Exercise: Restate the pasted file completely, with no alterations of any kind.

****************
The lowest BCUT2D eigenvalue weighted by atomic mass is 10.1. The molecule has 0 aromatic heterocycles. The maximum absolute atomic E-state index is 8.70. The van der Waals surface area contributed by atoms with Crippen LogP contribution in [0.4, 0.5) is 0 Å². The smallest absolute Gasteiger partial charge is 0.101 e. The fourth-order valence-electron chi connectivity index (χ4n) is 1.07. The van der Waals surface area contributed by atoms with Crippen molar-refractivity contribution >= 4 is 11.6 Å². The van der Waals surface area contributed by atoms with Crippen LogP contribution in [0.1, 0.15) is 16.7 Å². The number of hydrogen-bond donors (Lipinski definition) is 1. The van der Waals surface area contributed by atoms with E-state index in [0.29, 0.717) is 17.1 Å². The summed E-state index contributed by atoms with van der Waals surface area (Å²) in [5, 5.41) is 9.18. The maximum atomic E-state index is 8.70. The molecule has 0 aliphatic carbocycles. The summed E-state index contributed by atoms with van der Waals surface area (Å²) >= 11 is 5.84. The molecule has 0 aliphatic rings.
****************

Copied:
The lowest BCUT2D eigenvalue weighted by atomic mass is 10.1. The molecule has 0 aromatic heterocycles. The maximum absolute atomic E-state index is 8.70. The van der Waals surface area contributed by atoms with Crippen LogP contribution in [0.4, 0.5) is 0 Å². The smallest absolute Gasteiger partial charge is 0.101 e. The fourth-order valence-electron chi connectivity index (χ4n) is 1.07. The van der Waals surface area contributed by atoms with Crippen molar-refractivity contribution >= 4 is 11.6 Å². The van der Waals surface area contributed by atoms with Crippen LogP contribution in [0.1, 0.15) is 16.7 Å². The number of hydrogen-bond donors (Lipinski definition) is 1. The van der Waals surface area contributed by atoms with E-state index in [0.29, 0.717) is 17.1 Å². The summed E-state index contributed by atoms with van der Waals surface area (Å²) in [5, 5.41) is 9.18. The maximum atomic E-state index is 8.70. The molecule has 0 aliphatic carbocycles. The summed E-state index contributed by atoms with van der Waals surface area (Å²) >= 11 is 5.84. The molecule has 0 aliphatic rings.